While everyone agrees that Iran must not be allowed to produce nuclear weapons, some go further and say that if the world’s number one supporter of terrorism is allowed to produce nuclear weapons, no other state can be denied to own them.
Critics say that the nuclear agreement makes Iran a threshold nuclear weapons state and that Iran must only wait for the “sunset clause” and it will be permitted to produce nuclear weapons.
They believe that Mideast politics cannot permit Iran to be the sole regional possessor of nuclear weapons. In fact, other states such as Saudi Arabia, Turkey and Egypt, are already making covert preparations to go nuclear.
Proliferation will result in a world of nuclear horror and chaos. So says Robert R. Monroe, retired U.S. Navy vice admiral, and former director of the Defense Nuclear Agency in his article for the Washington Times.
“Given the tinderbox nature of the Mideast today — Libya, Lebanon, Syria, Kurdish regions, ISIS, Iraq, Yemen — the nuclear proliferation race will be intense. It will be accelerated by three factors: first, the regional nuclear fright in Northeast Asia; second, the increasing availability of fissile material from reactor growth in developing nations (some of which is intended for weapons purposes); and third, the startlingly rapid increase in international availability of intercontinental ballistic missile technology. No state will be safe without nukes,” he says.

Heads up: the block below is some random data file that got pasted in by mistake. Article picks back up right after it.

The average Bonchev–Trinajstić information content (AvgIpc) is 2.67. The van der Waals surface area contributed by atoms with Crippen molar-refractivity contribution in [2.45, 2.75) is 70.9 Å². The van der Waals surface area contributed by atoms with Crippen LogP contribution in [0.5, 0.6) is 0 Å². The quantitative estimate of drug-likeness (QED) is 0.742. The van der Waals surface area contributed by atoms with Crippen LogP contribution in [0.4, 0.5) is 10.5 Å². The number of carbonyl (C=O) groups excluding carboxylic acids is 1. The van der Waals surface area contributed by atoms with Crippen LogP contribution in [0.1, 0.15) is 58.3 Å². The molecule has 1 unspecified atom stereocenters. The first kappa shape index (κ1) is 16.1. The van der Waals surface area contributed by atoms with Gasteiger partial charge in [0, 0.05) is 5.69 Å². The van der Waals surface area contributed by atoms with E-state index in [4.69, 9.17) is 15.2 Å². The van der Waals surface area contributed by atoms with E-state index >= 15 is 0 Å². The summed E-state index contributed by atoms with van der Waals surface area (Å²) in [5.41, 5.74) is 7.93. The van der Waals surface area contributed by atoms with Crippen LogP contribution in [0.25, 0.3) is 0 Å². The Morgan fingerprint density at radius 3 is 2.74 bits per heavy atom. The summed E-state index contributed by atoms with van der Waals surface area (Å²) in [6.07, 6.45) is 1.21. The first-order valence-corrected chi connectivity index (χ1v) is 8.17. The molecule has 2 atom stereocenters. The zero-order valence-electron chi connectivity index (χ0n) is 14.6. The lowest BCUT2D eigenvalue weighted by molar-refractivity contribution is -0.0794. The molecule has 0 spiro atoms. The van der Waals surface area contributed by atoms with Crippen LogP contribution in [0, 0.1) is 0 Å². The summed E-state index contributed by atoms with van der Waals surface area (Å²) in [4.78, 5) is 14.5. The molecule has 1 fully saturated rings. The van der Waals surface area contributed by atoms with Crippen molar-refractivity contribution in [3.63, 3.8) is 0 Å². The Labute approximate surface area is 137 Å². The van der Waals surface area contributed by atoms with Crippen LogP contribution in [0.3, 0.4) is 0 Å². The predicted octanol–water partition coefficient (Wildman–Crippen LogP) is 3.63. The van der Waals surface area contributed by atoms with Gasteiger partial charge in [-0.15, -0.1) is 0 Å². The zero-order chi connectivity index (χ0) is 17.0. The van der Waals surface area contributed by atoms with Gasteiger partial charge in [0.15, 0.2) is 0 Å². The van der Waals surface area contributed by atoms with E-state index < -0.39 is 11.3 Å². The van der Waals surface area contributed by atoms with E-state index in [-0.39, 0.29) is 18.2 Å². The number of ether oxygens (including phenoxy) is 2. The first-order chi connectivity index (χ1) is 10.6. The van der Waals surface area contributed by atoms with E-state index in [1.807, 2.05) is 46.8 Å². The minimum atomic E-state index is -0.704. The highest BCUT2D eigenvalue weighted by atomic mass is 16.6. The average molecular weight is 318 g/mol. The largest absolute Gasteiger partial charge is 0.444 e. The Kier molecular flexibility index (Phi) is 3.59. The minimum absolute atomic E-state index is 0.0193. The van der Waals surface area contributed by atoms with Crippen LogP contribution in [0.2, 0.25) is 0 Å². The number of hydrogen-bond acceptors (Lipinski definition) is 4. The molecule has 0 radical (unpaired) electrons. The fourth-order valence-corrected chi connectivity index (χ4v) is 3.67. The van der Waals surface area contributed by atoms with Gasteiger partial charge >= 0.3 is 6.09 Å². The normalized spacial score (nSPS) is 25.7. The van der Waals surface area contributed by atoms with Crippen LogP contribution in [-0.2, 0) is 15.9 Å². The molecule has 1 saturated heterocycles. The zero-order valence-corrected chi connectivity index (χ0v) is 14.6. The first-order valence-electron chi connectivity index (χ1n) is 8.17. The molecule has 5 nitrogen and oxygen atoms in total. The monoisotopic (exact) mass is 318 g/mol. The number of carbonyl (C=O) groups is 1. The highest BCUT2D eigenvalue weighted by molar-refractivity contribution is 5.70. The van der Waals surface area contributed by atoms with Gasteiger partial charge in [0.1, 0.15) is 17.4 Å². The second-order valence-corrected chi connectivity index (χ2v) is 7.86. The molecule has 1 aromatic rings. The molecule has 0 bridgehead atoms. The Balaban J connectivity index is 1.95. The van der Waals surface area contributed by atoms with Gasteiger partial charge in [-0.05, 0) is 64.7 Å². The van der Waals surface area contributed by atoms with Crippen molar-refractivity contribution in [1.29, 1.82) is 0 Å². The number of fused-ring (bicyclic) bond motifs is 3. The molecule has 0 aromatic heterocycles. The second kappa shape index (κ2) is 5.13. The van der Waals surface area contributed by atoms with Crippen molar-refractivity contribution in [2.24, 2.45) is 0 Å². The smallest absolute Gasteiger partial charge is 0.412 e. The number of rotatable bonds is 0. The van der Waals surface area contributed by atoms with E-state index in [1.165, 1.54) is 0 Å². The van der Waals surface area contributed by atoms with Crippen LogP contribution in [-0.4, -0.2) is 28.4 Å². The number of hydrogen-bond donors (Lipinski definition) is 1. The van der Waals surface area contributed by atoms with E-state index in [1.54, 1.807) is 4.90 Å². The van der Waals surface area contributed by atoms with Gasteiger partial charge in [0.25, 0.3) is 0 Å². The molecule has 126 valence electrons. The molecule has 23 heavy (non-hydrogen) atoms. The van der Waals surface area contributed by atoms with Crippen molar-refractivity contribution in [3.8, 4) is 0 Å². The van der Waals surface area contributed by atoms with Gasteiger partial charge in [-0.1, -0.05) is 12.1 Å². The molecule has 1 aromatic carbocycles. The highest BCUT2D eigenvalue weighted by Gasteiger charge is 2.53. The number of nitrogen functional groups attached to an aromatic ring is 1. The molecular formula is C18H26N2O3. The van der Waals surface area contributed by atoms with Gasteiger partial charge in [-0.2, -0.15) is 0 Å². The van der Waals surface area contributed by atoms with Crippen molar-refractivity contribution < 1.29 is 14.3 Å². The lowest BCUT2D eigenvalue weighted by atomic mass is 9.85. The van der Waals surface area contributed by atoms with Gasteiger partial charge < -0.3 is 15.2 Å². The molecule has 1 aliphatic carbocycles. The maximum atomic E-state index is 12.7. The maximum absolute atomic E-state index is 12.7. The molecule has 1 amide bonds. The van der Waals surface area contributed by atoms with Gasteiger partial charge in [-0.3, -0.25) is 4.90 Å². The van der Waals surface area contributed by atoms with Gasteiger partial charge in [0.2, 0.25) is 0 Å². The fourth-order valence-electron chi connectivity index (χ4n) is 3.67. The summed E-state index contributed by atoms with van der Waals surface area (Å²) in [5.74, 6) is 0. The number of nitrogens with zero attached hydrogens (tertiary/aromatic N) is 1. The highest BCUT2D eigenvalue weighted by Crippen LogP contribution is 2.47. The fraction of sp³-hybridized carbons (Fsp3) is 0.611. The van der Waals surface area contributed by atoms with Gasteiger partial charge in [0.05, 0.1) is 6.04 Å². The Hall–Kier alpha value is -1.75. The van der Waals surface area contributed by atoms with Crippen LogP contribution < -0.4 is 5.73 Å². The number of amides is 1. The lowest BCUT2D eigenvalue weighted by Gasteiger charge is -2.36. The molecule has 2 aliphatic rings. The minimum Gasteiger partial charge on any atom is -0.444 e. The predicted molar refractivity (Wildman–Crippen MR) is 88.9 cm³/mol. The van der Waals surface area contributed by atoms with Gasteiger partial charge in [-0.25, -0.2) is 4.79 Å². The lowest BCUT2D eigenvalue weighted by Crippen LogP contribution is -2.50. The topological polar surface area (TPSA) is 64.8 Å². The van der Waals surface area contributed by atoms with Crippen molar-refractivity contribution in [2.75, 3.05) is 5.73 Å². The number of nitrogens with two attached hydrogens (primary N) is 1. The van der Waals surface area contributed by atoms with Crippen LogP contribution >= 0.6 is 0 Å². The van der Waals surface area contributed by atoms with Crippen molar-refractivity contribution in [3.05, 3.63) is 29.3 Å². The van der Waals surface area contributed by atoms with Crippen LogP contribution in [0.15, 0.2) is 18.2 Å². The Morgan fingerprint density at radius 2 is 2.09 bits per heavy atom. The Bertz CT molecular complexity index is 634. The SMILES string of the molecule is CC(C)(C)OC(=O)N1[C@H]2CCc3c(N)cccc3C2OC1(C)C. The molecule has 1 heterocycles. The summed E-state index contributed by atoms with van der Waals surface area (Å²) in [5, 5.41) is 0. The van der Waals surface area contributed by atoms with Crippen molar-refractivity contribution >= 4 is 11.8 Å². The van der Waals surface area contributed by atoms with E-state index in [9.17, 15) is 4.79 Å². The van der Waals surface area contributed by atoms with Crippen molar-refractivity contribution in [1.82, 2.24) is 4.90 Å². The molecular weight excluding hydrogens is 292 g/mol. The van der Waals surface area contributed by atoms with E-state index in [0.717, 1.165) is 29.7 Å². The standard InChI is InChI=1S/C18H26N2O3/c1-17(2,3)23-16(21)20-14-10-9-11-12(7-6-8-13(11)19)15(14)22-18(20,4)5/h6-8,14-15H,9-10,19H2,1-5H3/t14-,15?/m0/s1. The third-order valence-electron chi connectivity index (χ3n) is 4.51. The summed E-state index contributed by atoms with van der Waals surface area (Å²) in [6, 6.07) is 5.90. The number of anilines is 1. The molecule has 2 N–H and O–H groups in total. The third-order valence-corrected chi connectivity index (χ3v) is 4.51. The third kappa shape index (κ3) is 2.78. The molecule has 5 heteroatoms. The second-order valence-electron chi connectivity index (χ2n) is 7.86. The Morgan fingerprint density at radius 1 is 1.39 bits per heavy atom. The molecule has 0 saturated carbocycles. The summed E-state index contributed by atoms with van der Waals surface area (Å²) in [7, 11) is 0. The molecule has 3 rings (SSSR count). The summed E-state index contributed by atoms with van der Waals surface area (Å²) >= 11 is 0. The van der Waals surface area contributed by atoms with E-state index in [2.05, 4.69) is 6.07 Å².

Monroe believes hope lies in immediate, forceful action by America, who must use military force to prevent Iran and North Korea from developing nuclear weapons.
“Immediately withdraw from the Iran nuclear agreement. Formally advise Iran that if it does not dismantle all its nuclear facilities, we will do it with military force. As an initial element of the negotiating process, demolish the Natanz uranium enrichment facility. Be generous with the carrots, but use the stick without delay if needed,” he advises.
Monroe believes that by taking these two actions, America can temporarily stop proliferation, and the world can remain stable at eight states with nukes, with future diplomacy working to make it five.